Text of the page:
The Courier News from Blytheville, Arkansas on October 5, 1950 · Page 5
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The Courier News from Blytheville, Arkansas · Page 5

Blytheville, Arkansas
Issue Date:
Thursday, October 5, 1950
Page 5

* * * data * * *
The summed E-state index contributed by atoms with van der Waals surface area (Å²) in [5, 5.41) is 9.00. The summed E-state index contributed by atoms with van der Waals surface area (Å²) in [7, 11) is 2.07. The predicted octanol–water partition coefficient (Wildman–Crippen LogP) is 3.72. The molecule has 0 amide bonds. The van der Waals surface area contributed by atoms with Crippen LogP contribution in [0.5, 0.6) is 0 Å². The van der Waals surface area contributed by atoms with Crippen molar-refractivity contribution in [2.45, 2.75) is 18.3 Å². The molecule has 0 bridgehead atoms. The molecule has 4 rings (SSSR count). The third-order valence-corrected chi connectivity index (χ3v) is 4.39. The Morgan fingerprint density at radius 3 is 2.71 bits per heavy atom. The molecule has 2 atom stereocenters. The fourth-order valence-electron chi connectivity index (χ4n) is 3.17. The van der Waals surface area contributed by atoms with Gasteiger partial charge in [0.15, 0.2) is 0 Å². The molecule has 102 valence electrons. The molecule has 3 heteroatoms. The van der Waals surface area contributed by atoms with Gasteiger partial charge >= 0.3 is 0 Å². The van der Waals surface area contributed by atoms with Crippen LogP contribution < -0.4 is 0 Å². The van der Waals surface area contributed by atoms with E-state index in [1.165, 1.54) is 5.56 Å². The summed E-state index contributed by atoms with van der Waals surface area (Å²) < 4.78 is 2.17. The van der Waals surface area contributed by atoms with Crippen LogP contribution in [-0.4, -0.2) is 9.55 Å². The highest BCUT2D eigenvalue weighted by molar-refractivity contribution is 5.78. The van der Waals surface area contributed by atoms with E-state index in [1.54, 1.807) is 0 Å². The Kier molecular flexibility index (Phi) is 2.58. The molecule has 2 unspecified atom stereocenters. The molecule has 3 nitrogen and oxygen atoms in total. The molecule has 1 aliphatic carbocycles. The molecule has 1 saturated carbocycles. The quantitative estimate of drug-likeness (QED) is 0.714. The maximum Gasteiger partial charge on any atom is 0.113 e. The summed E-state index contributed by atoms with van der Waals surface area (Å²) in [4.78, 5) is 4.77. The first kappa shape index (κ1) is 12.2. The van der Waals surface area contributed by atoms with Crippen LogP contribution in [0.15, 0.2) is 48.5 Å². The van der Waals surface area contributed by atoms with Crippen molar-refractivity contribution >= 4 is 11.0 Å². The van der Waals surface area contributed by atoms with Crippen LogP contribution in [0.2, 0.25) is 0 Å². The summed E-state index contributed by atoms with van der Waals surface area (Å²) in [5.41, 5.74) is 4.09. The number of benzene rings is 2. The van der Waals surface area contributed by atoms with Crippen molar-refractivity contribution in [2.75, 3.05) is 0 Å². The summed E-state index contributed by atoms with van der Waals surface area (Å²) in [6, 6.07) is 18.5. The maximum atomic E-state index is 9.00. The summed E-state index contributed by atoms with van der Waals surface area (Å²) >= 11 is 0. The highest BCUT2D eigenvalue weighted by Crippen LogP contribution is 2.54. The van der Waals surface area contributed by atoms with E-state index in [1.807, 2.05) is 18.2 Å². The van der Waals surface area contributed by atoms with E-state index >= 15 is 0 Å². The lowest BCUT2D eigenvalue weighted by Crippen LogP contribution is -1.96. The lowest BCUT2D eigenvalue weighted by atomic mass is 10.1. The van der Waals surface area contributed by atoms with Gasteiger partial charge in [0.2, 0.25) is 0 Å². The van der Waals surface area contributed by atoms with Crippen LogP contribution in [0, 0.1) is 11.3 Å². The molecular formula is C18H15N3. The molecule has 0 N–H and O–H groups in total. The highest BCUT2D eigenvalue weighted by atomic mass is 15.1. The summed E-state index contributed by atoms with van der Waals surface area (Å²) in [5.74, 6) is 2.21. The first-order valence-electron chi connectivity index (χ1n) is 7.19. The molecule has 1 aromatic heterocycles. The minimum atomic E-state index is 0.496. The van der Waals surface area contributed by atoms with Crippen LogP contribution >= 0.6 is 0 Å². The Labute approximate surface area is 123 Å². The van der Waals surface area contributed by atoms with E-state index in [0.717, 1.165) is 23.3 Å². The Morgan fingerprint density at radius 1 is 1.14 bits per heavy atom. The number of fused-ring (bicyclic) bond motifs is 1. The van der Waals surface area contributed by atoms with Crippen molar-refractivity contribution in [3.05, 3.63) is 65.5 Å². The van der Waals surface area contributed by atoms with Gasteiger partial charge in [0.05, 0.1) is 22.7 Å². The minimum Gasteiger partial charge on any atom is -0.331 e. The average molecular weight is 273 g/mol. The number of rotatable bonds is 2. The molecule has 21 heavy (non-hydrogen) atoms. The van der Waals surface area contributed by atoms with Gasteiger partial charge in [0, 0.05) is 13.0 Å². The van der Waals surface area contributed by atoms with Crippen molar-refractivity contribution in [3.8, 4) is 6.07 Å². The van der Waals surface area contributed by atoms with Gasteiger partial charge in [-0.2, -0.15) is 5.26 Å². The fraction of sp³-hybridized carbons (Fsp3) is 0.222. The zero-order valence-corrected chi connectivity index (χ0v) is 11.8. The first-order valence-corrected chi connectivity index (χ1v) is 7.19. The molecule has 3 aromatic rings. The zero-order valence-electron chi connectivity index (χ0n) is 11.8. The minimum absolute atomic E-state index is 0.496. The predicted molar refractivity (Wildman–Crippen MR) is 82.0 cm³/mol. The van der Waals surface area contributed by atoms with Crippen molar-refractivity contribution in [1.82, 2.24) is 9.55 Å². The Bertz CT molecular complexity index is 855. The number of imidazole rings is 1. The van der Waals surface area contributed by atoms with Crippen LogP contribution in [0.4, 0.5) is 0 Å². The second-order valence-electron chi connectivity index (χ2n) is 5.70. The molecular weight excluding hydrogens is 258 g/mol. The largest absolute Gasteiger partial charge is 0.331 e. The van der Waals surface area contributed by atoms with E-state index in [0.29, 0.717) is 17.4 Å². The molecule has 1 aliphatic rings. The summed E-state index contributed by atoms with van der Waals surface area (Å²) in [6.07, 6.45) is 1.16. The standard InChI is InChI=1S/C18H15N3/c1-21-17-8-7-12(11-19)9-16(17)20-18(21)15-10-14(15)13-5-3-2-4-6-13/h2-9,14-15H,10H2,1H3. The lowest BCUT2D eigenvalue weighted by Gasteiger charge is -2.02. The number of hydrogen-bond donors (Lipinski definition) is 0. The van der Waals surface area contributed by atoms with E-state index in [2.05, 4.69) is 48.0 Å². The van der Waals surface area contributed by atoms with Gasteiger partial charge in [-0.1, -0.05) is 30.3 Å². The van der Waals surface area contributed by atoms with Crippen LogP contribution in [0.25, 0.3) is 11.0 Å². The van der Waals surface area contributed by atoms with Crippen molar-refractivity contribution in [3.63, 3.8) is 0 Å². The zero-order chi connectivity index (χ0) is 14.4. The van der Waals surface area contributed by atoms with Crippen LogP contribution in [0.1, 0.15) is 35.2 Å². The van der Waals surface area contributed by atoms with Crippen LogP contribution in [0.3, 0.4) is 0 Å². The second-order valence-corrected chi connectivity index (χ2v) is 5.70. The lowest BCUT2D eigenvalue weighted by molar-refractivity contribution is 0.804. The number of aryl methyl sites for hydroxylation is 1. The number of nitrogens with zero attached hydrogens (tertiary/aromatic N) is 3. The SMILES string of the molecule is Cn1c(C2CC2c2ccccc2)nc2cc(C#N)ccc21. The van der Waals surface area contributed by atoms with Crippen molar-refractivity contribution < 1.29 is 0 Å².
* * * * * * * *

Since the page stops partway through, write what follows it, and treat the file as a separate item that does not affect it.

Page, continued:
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THURSDAY, OCTOBER 5, 1950 BLTTHEVILLE (ARK.) COURIER NEWS 40 Persons Hurt In Train Crash .ERIE, pa., Oct. s. «0—A Newi York Central Railroad Flyer clipping along at tetter than a mile a minute smashed Into a derailed freight oil lank car today; setting °ff an explosion which rocked mld- lowi Erie. I!raculoiisly, no one was killed, etween 40 and 50 were Injured >t none was burned although flames from the burning tanker leaped high Into the air and lapped at some of the cars on the palatial westbound New England States Express. The engineer of the Boston to Chicago express had no chance to keep his train from hitting the tank car. It was hurled Into the express 1 path froiii a freight train traveling eastbound on a parallel track. Only one of the 14 cars on the streamliner caught fire. It was the dormitory car for during room em- ployes. More than ten occupants scrambled to safety through a lone «xlt which remained open., p , Nearly 50 firemen, aided by as many police, were at the .scene— onlj' five blocks from Midtown Erie —within minutes after the 1:15 a.m. <EST) crash. They kept the fire from engulfing the train and aided In rescuing passengers. Nearly 50 passengers were trapped In the only car which overturned. Twelve of the Injured passengers were admitted to hospitals but are not Sn critical condition. •At least 10 others on the express 'nc!ndlng one' crewman, were treated and discharged. So were two of the rescuers who battered windows with their bare fists to free the Injured.. ' Upwards of 20 doctors reached Ihe scene within 30 minutes. They fceated many persons on the spot ^PT minor injures. ; Eleven cars of the train were cast about like Jackstraws. Their all-steel construction not only kept Ihem from catching fire but prevented a catastrophe, said an unidentified crew member. While helping the injured, he commented: • "If we hnd wooden cars on this train It would have been awful." BRITISH Obituaries Albert A. Carson, Of Tomato, Dies; Rites Tomorrow Services for Albert Arthur Carson, 49,".of-/Tomato, n-ho'die'd early this mbvhlng -at Blythevllle- .Hospital, will be conducted nt 2 p.m. tomorrow in Cobb Funeral Home chapel with the Rev. H. T. Kidd, pastor of j^f. Presbyterian church, officiat- TO- Burial will be In Elmwoort Cemetery. Pallbearers will be Marcus Gaines, Marvin Piirnel. Robert Lee, Jack Adams, Elsie Wheeler and Herbert Bette. Mr. Carson wns born and reared in to Tomato community and had operated a store there for the past 14 years. He had been ill only a -short time. Survivors include his wife, Mrs. Ruby Carson of Tomato; two brothers, J. W. and J. T., both o( Bly- thcville; and four sisters, Mrs. Effie Kitchen of Memphis. Mrs. Elza itfyrich oE Tomato, Mrs, Anne Sisk of Memphis and Mrs. Leona Isabel of Luxora. Continued from Pa»« l Many of these cases ar« chronic and do not need hospltalization, but get In to lake advantage of the jirogram because It is -fre«. Every doctor has long uniting '•of patients needing optra- tlonj. --r instance, one doctor had « schedule made out for 18 months atiead of children's tonsilectemies. another schedule for hernia operations .svas nine months ahead and another for fitting glasses was filled seven months ahead. This means that a person needing immediate attention for a n y of these ailments must take his place on one of these lists and bide his time. If the person Is prevented from working by his ailment, he ' can draw Insurance during the period he must wait for his operation. The system provides no Incentive for English doctors. Dr. Harris added.. A doctor has his day's work to do and that Is all. English economy also has suf- fere under the Labor Government's progarm, Dr. Harris volunteered. The seizure of the steel industry recently placed all British enterprises under government control. Production Shtm-s- Drop British production has dropped considerably tinder the program and since none of the large indus- j tries make enough to provide the bulk of taxes, such as those in America do. the tax' burden has fallen 071 the people. Dr. Harris mentioned that most British work clothes were tax free, but all dress clothing bore a 100 per cent tax. The government has launched a huge housing project, but red tape hi^j prevented those reallv needing homes from obtaining the'm. The baptist Hospital head told of one British war veteran who, unable to obtain a permit to obtain one of the government houses, went ahead and personally built his own. .When the government learned that he had no permit, the ex- soldier's house was torn down. Aycrage wage of English workers is about »u per week., Dr. Harris said. The food situation in trie British Isles Is deplorable, Dr. Harris, slated. Fish and chicken are fairly plentiful, but such commodities as beef and eggs are on the ration list. • ' . Four. Ounces of Betf , Each person can obtain only four ounces of'beef a week-.and must be content with only one egg for the same period of time. Persons who raise chickens and cows and produce their own milk and eggs- are allowed to use what they wish, but if any Is left over this goes to the government for distribution. Dr. Harris blames the British Labor Government for the present situation and offered the opinion that the United States is following in 'the footsteps ol Its "mother Strike Threatens U. S. Railroads WASHINGTON. Oct. 5. UP/— Exploratory talks between the railroads and firemen's and engineer's unions were looked upon today as the first ripple of a new wave .of wage demands for 1,250,000 rail fcrkcrs. •|he Brotherhood of Firemen and Engincmcn, headed by David B. Robertson, and the Brotherhood of Locomotive Engineers, led by J. B. Shields, were set to start talks with rnilroiid negotiators on their delayed demand. Firemen and enginemen want a 40 hour work week for 48 hours' pay. Engineers reportedly are seeking a 20 per cent pay boost.. BLV I HLVILLES ONLY ALL WHITE THEATPF Open Week Days 6:-15 Show Slarls 7:00 Saturdays & Sundays 1:00 Always a Double Feature Thursday & Friday PRESTON Gambles* —PLUS— Too Many Women" Also Cartoon WILLING PATlKNT-Dextor Malone, »n of Mr. .nd Mrs. L. o. Malone of Osceola. relaxes while M, 6 Inez Jones and Mrs. Prances Berry check HI., heartbeat on an electrocardic.Kaph at the Heart Clinic con' ducted today at the Health Unit. This machines transfers the impulse of the patient's heart b »t by means of eeclrical a slip of paper thown « the electrocardiograph. Doctor, can then delect any defect m he heartbeat. The electrocardiograph can be seen emerging frcm the corner „ the machine. Mrl Jon « amimted with the of .Dr. L. R. Silverblatt of Osceola and Mrs, Berry work, with Dr. Harris In Little American 'Magpie' Is Sunk By Floating Mine Near Korea WASHINGTON, Oct. 5. <AP) — The Navy announced today the mine sweeper Magpie' has been sunk by a floating mine near North Korea. Twenty one men are missing. It was the third ship to hit a mine in Korean waters. Two destroyers-Ihe Brush and the Mansfield—were damaged by earlier' collisions with mines and 11 men on the Brush were lost. Total casualties from Ihe three ships now stand at 11 killed, n Injured, and 24 missing. The Navy has said the mines are Russian-made but- presumably were sown by North Koreans. The Magpie hit a mine Sunday near the city of Chjuksan-Dong. Twelve survivors were picked up by a sister ship, the minesweeper Merganser and carried to pusan, Korea. Hit on Starboard Side The 136-font wooden hulled Mag- rile struck the mine on her starboard side and sank about two miles off shore. The commanding officer of the Magpie, LI. ,1. G. Warren • B. Person, is among the missing. Admiral >orrest P.- Sherman. Navy, chief of operations, tolrt a country." ' . ' He said the 'present propaganda being used by the advocates of such a program in the United States has the same theem as that used by British propagandists before the program was started In England. He forsees disaster for America if this country adopts the program. While In Europe Dr. Harris attended the First International Heart Congress, which was held in Paris, and also visited In Italy, and Switzerland. Congressional committee last Monday that a "great many" Russian- made floating mines have been found In Korean waters. WAR Continued from page 1 sion Inland and the third on the Sea of Japan coast. Other South Korean divisions totaling perhaps 30.000 men .'were either across the boundary or arrayed along It. There'had been speculations — official and other—as to whose orders sent -the republican forces across the boundary Sunday. But if this had been a hot potato. It evidently had cooled enough for handling by American military sources They said: "General MacArthur had as much authority over the South Korean forces as he does over an American division. * i Moving forward with Allied ground forces, seven squadrons of Jet and other fighter planes were on new bases. From these points closer to .18.- the Air' Force said, any target in North Korea Is within easy range of nirborne rockets and Jellied gasoline fire-bombs. •On the diplomatic front, the United Nations at Lake Success voted what, amounts to a positive go-ahead for MacArthur's army to erase the Parallel 38 boundary between the Soviet-sponsored north and the Republic based on Seoul. The politico-military action renf- firms the years-long U.K. majority aims for all-Korean unity on democratic principles. it's so accomodating: / ... your zip^ .-; lined coat in : ) gabardine It's Porfay'i prtde and joy ... rt»T( coal that fits so smoothly with iti >v n ter lining in or out. ll'i your double duty <oal Ihol iervet you leoiorvlo- *eo*on. Wonted ineen gabardine with ragtarvihoulderi and jaunty jplif-Collar. A top investment in pood fashion iervic«, (izes B to 18. FEIN BERG Vienna Traffic Halted by Reds VIENNA, Oct. 5. ftPi-Comin'unlsl demonstrators halted all rail traffic Into and out of Vienna for three hours kxtay. Tracks on the east- west line from the American occupation zone Into Vienna were the first, ones cleared of road blocks and traffic resumed. Moscow Silent To Stassen Bid For Peace Talk .Republican Suggests 'Public Meeting' in Effort to Avoid War WASHINGTON. Oct. 5. </!')—Republican Harold E. Stassen's blri for a sort of cltiwms 1 pence conference with communist. RiiMla's Premier Josef Slnlln today w us greeted with mlxptj reaction at home nnd silence from Moscow. Slasscn. nn unsuccessful seeker after the tfl-is OOP Presidential nomination, disclosed (he move yesterday. He made, public a letter .suggestion further correspondence or a facc-to-facc meeting—jmbllcly reported—with Stalin In an effort "to stop the rtrlrt toward war." The State Department promptly announced Unit. Suissen's proposal hint "no official Inspiration." But it said if Stalin agrees to meet with the University or Pennsylvania 1'rcsldciit, Stamen undoubtedly will set a passport to Moscow. Sfassen, questioned closely hy newsmen about the political implications of Ills action, siilrt it was "non-political," but. was "definitely a move from an iiullvldinil In the Republican party." Diplomatic experts .saw little, chance thai. Stnlin would accept. But the Stale Department reportedly welcomed the letter for Its prop- nsanda clH'ct. The "Voice of America" featured It on foreign language broadcasts. Stassrn Srfks McrtiiiK Slasson's lel-.^r did not explicitly ask for a meeting with Slalin. But the former Minnesota gover'-ar lold a news conference that was Its "primary objective." There were signs dial Stalin might be less cordial toward the Idea of talking with slasscn than when the two first met In Moscow in 1047. (Continued fiom page 1) the rebate fund. CUt Increased Costs A/k-Mc> officials salt] today, however,'that there has been no actual loss In revenue and (hat the request was caused chiefly by the Increased cost of operslioiH BJIIC* UM first of the year. Included In this increased cost, they said, was large Additional Investment, In new facilities, Including the company's new JG.000.000 Kcncrattng plant near Campbell, Mo. Ark-Mil, its officials said, "is operating on a sound financial basis even though It. hart failed, by the amount stated In the resolution, to make the fair six per cent return . allowed by the Commission. . ." The utility needs a fair return on ARK-MO RITZ THEATRE Manila, Ark. liiisl Times Today "Return of Jessie James" wllh John Ireland & Ann Drovnk Also News <>(: Sliorls PAGE nv» •^—^——-^—^ Its Investment In order to »Ur»ei new capital for Its $8500,000 expansion program currently under war company officials said. They said the company onl» wanted to borrow from the rebate fund to keep Its month-to-month earnings up to the allowable level. Earnings amounting to more than the allowable six per cent, will be returned to Ihe rebate fund In accordance with the original PSC order, they said. Air Conditioned By Refrigeration NEW "Your Community Cent«r* MANILA, ARK. Matinees Sal. & Sun. I'h. 58 I.nsf Times Today t r Hoedown wild Kdilie Arnold rr Friday "rv !• i Doolins of Oklahoma" with KAXnOM'lf SCOTT SKYLINE Hey Kids, FREE TOYS TONITE 1,1, VEHICLES Thursday and Friday SHOW STARTS 7:00 P.M. THURSDAY & FRIDAY DOUHLK FEATURE PROGRAM FORD'S Popeye Cartoon "Ihe bast-dressed woma" in /notion pictures' 1 ' predicts "hcst-tlrcsscd" honors for you, this fall, in RED CROSS SHOES Tin p,(,j at 1 hit so coitfltcli'oH xfieuetl M.'lA Tki .imr/i/a. V«t^nal Rid CtoH You'll agree with Miss Russell—the new Red Crow -Shots arc perfect with the new, wonderfully simple and wearable fall clothes. Sec our beautiful autumn collection. *AMER1CAN FASHION ACADEMy AWARD WINNF.R America', unchallenged shot value fled Kid FAMILY SHOE STORE 312 W. Main Phone 2342